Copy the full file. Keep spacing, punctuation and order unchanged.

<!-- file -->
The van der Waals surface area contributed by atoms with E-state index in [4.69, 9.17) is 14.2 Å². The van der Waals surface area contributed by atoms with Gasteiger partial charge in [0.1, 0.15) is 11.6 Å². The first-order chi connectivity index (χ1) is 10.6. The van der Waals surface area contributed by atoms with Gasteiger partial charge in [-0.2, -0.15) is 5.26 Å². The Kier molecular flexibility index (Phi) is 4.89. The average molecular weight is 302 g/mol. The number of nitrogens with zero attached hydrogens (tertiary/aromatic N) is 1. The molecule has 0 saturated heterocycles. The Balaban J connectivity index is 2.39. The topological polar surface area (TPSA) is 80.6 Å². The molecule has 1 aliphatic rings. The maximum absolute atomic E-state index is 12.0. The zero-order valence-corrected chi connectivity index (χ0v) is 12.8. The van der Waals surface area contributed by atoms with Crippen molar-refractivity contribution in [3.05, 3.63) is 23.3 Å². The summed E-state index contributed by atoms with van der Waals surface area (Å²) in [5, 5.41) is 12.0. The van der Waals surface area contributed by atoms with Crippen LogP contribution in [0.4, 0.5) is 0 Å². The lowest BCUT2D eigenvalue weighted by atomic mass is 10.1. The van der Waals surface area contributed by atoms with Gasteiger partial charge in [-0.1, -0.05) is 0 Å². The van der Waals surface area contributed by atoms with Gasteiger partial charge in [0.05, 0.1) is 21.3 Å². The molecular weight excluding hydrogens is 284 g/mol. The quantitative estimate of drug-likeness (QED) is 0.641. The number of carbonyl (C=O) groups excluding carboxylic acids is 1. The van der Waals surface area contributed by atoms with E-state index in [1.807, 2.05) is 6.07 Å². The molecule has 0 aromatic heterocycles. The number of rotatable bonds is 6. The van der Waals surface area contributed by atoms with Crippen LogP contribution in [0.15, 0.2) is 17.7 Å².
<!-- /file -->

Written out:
The van der Waals surface area contributed by atoms with E-state index in [4.69, 9.17) is 14.2 Å². The van der Waals surface area contributed by atoms with Gasteiger partial charge in [0.1, 0.15) is 11.6 Å². The first-order chi connectivity index (χ1) is 10.6. The van der Waals surface area contributed by atoms with Gasteiger partial charge in [-0.2, -0.15) is 5.26 Å². The Kier molecular flexibility index (Phi) is 4.89. The average molecular weight is 302 g/mol. The number of nitrogens with zero attached hydrogens (tertiary/aromatic N) is 1. The molecule has 0 saturated heterocycles. The Balaban J connectivity index is 2.39. The topological polar surface area (TPSA) is 80.6 Å². The molecule has 1 aliphatic rings. The maximum absolute atomic E-state index is 12.0. The zero-order valence-corrected chi connectivity index (χ0v) is 12.8. The van der Waals surface area contributed by atoms with Crippen molar-refractivity contribution in [3.05, 3.63) is 23.3 Å². The summed E-state index contributed by atoms with van der Waals surface area (Å²) in [5, 5.41) is 12.0. The van der Waals surface area contributed by atoms with Crippen LogP contribution in [0.4, 0.5) is 0 Å². The lowest BCUT2D eigenvalue weighted by atomic mass is 10.1. The van der Waals surface area contributed by atoms with Gasteiger partial charge in [-0.1, -0.05) is 0 Å². The van der Waals surface area contributed by atoms with Gasteiger partial charge in [0.05, 0.1) is 21.3 Å². The molecular weight excluding hydrogens is 284 g/mol. The quantitative estimate of drug-likeness (QED) is 0.641. The number of carbonyl (C=O) groups excluding carboxylic acids is 1. The van der Waals surface area contributed by atoms with E-state index in [1.807, 2.05) is 6.07 Å². The molecule has 0 aromatic heterocycles. The number of rotatable bonds is 6. The van der Waals surface area contributed by atoms with Crippen LogP contribution in [0.15, 0.2) is 17.7 Å².